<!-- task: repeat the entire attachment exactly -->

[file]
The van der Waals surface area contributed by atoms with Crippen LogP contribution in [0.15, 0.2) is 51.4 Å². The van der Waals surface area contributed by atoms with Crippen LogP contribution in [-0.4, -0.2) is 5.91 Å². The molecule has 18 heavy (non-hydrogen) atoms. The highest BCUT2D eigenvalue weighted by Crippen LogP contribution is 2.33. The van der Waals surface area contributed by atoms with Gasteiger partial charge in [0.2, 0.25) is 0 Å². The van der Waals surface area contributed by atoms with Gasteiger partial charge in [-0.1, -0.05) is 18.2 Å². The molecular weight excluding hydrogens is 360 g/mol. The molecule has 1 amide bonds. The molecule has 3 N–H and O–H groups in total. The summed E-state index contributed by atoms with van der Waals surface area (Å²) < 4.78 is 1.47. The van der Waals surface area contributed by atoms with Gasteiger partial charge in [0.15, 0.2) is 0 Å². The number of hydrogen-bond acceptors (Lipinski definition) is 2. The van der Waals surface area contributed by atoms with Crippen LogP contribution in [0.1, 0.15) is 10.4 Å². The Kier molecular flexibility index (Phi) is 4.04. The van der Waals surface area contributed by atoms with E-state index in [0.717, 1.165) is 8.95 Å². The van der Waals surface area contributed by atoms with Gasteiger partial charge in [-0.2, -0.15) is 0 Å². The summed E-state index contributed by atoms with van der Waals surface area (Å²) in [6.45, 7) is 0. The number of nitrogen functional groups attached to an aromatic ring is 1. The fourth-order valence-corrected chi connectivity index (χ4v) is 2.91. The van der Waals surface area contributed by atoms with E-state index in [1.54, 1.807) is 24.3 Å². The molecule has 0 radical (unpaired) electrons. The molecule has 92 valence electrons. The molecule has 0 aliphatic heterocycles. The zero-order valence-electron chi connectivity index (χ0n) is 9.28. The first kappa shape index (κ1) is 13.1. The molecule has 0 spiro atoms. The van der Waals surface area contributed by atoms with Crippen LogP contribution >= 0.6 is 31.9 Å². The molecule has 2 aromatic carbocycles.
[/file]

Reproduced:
The van der Waals surface area contributed by atoms with Crippen LogP contribution in [0.15, 0.2) is 51.4 Å². The van der Waals surface area contributed by atoms with Crippen LogP contribution in [-0.4, -0.2) is 5.91 Å². The molecule has 18 heavy (non-hydrogen) atoms. The highest BCUT2D eigenvalue weighted by Crippen LogP contribution is 2.33. The van der Waals surface area contributed by atoms with Gasteiger partial charge in [0.2, 0.25) is 0 Å². The van der Waals surface area contributed by atoms with Gasteiger partial charge in [-0.1, -0.05) is 18.2 Å². The molecular weight excluding hydrogens is 360 g/mol. The molecule has 1 amide bonds. The molecule has 3 N–H and O–H groups in total. The summed E-state index contributed by atoms with van der Waals surface area (Å²) < 4.78 is 1.47. The van der Waals surface area contributed by atoms with Gasteiger partial charge in [0.15, 0.2) is 0 Å². The number of hydrogen-bond acceptors (Lipinski definition) is 2. The van der Waals surface area contributed by atoms with Crippen LogP contribution in [0.1, 0.15) is 10.4 Å². The Kier molecular flexibility index (Phi) is 4.04. The van der Waals surface area contributed by atoms with E-state index in [0.717, 1.165) is 8.95 Å². The van der Waals surface area contributed by atoms with Gasteiger partial charge in [-0.2, -0.15) is 0 Å². The summed E-state index contributed by atoms with van der Waals surface area (Å²) in [6.45, 7) is 0. The number of nitrogen functional groups attached to an aromatic ring is 1. The fourth-order valence-corrected chi connectivity index (χ4v) is 2.91. The van der Waals surface area contributed by atoms with E-state index in [1.54, 1.807) is 24.3 Å². The molecule has 0 radical (unpaired) electrons. The molecule has 92 valence electrons. The molecule has 0 aliphatic heterocycles. The zero-order valence-electron chi connectivity index (χ0n) is 9.28. The first kappa shape index (κ1) is 13.1. The molecule has 0 spiro atoms. The van der Waals surface area contributed by atoms with Crippen LogP contribution >= 0.6 is 31.9 Å². The molecule has 2 aromatic carbocycles.